Holy Saturday, March 31

Holy Saturday, March 31

Mark 14:53-72 (ESV)

53 And they led Jesus to the high priest.  And all the chief priests and the elders and the scribes came together.  54 And Peter had followed him at a distance, right into the courtyard of the high priest.  And he was sitting with the guards and warming himself at the fire.  55 Now the chief priests and the whole council were seeking testimony against Jesus to put him to death, but they found none.  56 For many bore false witness against him, but their testimony did not agree.  57 And some stood up and bore false witness against him, saying, 58 “We heard him say, ‘I will destroy this temple that is made with hands, and in three days I will build another, not made with hands.’”  59 Yet even about this their testimony did not agree.  60 And the high priest stood up in the midst and asked Jesus, “Have you no answer to make?  What is it that these men testify against you?”  61 But he remained silent and made no answer.  Again the high priest asked him, “Are you the Christ, the Son of the Blessed?”  62 And Jesus said, “I am, and you will see the Son of Man seated at the right hand of Power, and coming with the clouds of heaven.”  63 And the high priest tore his garments and said, “What further witnesses do we need?  64 You have heard his blasphemy.  What is your decision?”  And they all condemned him as deserving death.  65 And some began to spit on him and to cover his face and to strike him, saying to him, “Prophesy!”  And the guards received him with blows.

66 And as Peter was below in the courtyard, one of the servant girls of the high priest came, 67 and seeing Peter warming himself, she looked at him and said, “You also were with the Nazarene, Jesus.”  68 But he denied it, saying, “I neither know nor understand what you mean.”  And he went out into the gateway and the rooster crowed.  69 And the servant girl saw him and began again to say to the bystanders, “This man is one of them.”  70 But again he denied it.  And after a little while the bystanders again said to Peter, “Certainly you are one of them, for you are a Galilean.”  71 But he began to invoke a curse on himself and to swear, “I do not know this man of whom you speak.”  72 And immediately the rooster crowed a second time.  And Peter remembered how Jesus had said to him, “Before the rooster crows twice, you will deny me three times.”  And he broke down and wept.

We are now at the day before the Resurrection.  We have made it through the Lenten season; but what will you take away from it?  We come to a crossroads with the unknown in our next season of life.

Peter was in the same boat on that night.  He had been going through a season of life as a disciple of Christ.  He spent time with the other 11 and Jesus.  Then he was thrust into the unknown with Jesus being taken away to be crucified.  He was fearful of a mob that wanted to destroy everything His master built.  He started this new season of live with flat out denying everything His master had taught him, not once but three times!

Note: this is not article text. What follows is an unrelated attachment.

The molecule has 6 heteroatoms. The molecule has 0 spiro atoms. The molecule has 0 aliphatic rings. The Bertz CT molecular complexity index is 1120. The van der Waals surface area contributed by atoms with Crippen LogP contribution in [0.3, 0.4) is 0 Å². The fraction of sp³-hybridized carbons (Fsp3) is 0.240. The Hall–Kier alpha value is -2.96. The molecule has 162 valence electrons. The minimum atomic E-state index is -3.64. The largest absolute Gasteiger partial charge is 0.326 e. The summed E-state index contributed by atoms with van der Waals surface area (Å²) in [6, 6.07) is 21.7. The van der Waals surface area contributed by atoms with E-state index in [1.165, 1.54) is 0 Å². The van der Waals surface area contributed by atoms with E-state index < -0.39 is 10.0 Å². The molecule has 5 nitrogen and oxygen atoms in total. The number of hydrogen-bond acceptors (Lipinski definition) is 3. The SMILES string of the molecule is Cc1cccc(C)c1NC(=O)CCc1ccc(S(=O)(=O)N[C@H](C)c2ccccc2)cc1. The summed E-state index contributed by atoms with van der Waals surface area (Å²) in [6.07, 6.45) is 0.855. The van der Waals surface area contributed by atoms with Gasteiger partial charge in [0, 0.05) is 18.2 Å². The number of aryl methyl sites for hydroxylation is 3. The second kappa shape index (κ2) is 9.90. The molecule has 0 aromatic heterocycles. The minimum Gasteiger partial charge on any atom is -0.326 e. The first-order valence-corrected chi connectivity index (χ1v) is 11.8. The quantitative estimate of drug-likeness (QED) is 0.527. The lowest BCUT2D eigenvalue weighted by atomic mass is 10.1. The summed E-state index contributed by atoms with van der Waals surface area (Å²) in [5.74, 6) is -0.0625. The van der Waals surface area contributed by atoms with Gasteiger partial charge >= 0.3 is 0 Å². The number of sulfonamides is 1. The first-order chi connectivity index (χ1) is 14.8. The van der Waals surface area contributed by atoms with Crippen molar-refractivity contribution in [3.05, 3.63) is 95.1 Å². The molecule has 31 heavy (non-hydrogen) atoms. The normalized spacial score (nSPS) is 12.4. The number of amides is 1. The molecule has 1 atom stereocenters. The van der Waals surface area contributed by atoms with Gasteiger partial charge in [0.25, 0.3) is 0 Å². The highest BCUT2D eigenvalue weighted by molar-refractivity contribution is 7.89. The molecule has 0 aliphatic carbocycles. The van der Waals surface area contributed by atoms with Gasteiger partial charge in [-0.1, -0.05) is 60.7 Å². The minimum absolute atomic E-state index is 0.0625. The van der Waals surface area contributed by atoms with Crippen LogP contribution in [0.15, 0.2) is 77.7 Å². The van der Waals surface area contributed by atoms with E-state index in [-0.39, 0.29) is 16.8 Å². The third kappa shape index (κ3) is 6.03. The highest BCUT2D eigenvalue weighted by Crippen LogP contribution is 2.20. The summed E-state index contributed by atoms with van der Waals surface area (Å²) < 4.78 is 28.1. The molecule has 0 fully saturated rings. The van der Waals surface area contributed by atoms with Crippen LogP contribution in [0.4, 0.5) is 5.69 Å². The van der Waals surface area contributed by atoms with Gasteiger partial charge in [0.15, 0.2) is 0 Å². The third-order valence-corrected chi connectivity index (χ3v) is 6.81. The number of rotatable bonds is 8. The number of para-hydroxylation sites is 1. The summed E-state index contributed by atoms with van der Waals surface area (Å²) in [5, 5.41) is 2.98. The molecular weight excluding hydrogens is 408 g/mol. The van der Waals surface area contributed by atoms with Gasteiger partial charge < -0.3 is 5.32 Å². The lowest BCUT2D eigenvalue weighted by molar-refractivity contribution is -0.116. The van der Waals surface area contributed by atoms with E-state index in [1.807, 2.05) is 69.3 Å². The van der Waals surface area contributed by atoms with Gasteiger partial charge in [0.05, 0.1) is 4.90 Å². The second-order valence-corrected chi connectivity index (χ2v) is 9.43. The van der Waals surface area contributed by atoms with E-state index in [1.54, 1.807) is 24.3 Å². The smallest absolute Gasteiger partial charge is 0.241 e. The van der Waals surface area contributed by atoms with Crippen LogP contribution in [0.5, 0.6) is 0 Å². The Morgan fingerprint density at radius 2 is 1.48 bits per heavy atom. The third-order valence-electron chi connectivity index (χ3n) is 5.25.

Peter got past this season and was able to glorify God through his action.  A fire in his soul caused him to preach the Gospel like no other.

As we enter a new season of our Christian walk, will you be like Peter in front of the world?  Will you keep Jesus to the homestead, or just to yourself?  Will you save him for Sunday?

Or will you let Jesus flourish and become a beacon of Hope that bleeds through to every part of your life?

The next step is crucial.  Do not be like Peter and deny Jesus.  Make goals and plan for the next season.  Do not keep Jesus in lent.  Let him be an everyday part of your life.  Let Jesus be a part of every action you take.  Do not let the roaster crow.

God thank you for this season of Lent.  I ask for guidance on this next season of life.  Point me in the right direction.  Guide my path.  Redeem me like Peter for your purposes.  Amen.

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Good Friday, March 30

Good Friday, March 30

Mark 14:32-51 (ESV)

32 And they went to a place called Gethsemane.  And he said to his disciples, “Sit here while I pray.”  33 And he took with him Peter and James and John, and began to be greatly distressed and troubled.  34 And he said to them, “My soul is very sorrowful, even to death.  Remain here and watch.”  35 And going a little farther, he fell on the ground and prayed that, if it were possible, the hour might pass from him.  36 And he said, “Abba, Father, all things are possible for you.  Remove this cup from me.  Yet not what I will, but what you will.”  37 And he came and found them sleeping, and he said to Peter, “Simon, are you asleep?  Could you not watch one hour?  38 Watch and pray that you may not enter into temptation.  The spirit indeed is willing, but the flesh is weak.”  39 And again he went away and prayed, saying the same words.  40 And again he came and found them sleeping, for their eyes were very heavy, and they did not know what to answer him.  41 And he came the third time and said to them, “Are you still sleeping and taking your rest?  It is enough; the hour has come.  The Son of Man is betrayed into the hands of sinners.  42 Rise, let us be going; see, my betrayer is at hand.”